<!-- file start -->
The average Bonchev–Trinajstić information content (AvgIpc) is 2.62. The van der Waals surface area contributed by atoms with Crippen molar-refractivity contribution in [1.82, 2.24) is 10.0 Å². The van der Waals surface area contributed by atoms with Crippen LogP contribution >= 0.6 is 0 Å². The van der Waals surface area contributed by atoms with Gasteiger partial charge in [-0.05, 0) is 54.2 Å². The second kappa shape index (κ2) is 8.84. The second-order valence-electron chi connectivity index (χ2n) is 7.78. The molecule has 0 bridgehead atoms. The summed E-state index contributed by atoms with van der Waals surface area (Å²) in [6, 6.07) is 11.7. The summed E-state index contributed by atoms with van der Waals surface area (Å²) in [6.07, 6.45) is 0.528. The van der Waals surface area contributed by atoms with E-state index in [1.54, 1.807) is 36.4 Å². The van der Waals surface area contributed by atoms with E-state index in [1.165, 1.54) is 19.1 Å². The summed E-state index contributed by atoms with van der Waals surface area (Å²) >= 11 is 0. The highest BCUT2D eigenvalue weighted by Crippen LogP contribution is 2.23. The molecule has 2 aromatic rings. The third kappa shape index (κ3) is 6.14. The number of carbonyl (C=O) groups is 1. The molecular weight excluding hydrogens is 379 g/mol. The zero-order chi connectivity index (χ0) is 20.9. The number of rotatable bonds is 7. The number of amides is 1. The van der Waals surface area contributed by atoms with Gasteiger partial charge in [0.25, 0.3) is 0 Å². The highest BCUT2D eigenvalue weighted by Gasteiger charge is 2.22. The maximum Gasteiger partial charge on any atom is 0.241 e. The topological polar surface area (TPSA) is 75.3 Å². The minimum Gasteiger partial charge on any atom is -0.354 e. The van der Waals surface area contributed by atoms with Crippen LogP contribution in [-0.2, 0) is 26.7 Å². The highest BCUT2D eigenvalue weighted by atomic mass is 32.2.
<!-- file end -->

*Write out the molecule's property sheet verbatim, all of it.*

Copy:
The average Bonchev–Trinajstić information content (AvgIpc) is 2.62. The van der Waals surface area contributed by atoms with Crippen molar-refractivity contribution in [1.82, 2.24) is 10.0 Å². The van der Waals surface area contributed by atoms with Crippen LogP contribution >= 0.6 is 0 Å². The van der Waals surface area contributed by atoms with Gasteiger partial charge in [-0.05, 0) is 54.2 Å². The second kappa shape index (κ2) is 8.84. The second-order valence-electron chi connectivity index (χ2n) is 7.78. The molecule has 0 bridgehead atoms. The summed E-state index contributed by atoms with van der Waals surface area (Å²) in [6, 6.07) is 11.7. The summed E-state index contributed by atoms with van der Waals surface area (Å²) in [6.07, 6.45) is 0.528. The van der Waals surface area contributed by atoms with E-state index in [1.54, 1.807) is 36.4 Å². The van der Waals surface area contributed by atoms with E-state index in [1.165, 1.54) is 19.1 Å². The summed E-state index contributed by atoms with van der Waals surface area (Å²) >= 11 is 0. The highest BCUT2D eigenvalue weighted by Crippen LogP contribution is 2.23. The molecule has 2 aromatic rings. The third kappa shape index (κ3) is 6.14. The number of carbonyl (C=O) groups is 1. The molecular weight excluding hydrogens is 379 g/mol. The zero-order chi connectivity index (χ0) is 20.9. The number of rotatable bonds is 7. The number of amides is 1. The van der Waals surface area contributed by atoms with Gasteiger partial charge in [0.25, 0.3) is 0 Å². The highest BCUT2D eigenvalue weighted by Gasteiger charge is 2.22. The maximum Gasteiger partial charge on any atom is 0.241 e. The topological polar surface area (TPSA) is 75.3 Å². The minimum Gasteiger partial charge on any atom is -0.354 e. The van der Waals surface area contributed by atoms with Crippen LogP contribution in [-0.2, 0) is 26.7 Å². The highest BCUT2D eigenvalue weighted by atomic mass is 32.2.